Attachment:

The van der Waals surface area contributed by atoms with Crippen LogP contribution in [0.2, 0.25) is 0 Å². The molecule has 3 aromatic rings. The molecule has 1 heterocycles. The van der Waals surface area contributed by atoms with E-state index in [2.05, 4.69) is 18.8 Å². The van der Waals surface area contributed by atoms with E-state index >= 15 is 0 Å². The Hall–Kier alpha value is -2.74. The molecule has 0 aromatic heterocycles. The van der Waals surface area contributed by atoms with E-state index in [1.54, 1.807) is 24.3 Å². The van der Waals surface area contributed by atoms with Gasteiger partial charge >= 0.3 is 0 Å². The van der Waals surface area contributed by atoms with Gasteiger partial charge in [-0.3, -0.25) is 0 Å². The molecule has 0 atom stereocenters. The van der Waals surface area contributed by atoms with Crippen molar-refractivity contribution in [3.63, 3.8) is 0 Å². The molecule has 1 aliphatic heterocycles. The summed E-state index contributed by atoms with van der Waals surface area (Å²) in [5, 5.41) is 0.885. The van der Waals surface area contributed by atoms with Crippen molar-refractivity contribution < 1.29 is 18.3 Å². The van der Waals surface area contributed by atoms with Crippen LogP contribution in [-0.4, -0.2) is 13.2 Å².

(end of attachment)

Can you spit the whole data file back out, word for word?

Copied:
The van der Waals surface area contributed by atoms with Crippen LogP contribution in [0.2, 0.25) is 0 Å². The molecule has 3 aromatic rings. The molecule has 1 heterocycles. The van der Waals surface area contributed by atoms with E-state index in [2.05, 4.69) is 18.8 Å². The van der Waals surface area contributed by atoms with E-state index >= 15 is 0 Å². The Hall–Kier alpha value is -2.74. The molecule has 0 aromatic heterocycles. The van der Waals surface area contributed by atoms with E-state index in [1.54, 1.807) is 24.3 Å². The van der Waals surface area contributed by atoms with Gasteiger partial charge >= 0.3 is 0 Å². The van der Waals surface area contributed by atoms with Gasteiger partial charge in [-0.3, -0.25) is 0 Å². The molecule has 0 atom stereocenters. The van der Waals surface area contributed by atoms with Crippen molar-refractivity contribution in [3.63, 3.8) is 0 Å². The molecule has 1 aliphatic heterocycles. The summed E-state index contributed by atoms with van der Waals surface area (Å²) in [5, 5.41) is 0.885. The van der Waals surface area contributed by atoms with Crippen molar-refractivity contribution < 1.29 is 18.3 Å². The van der Waals surface area contributed by atoms with Crippen LogP contribution in [-0.4, -0.2) is 13.2 Å².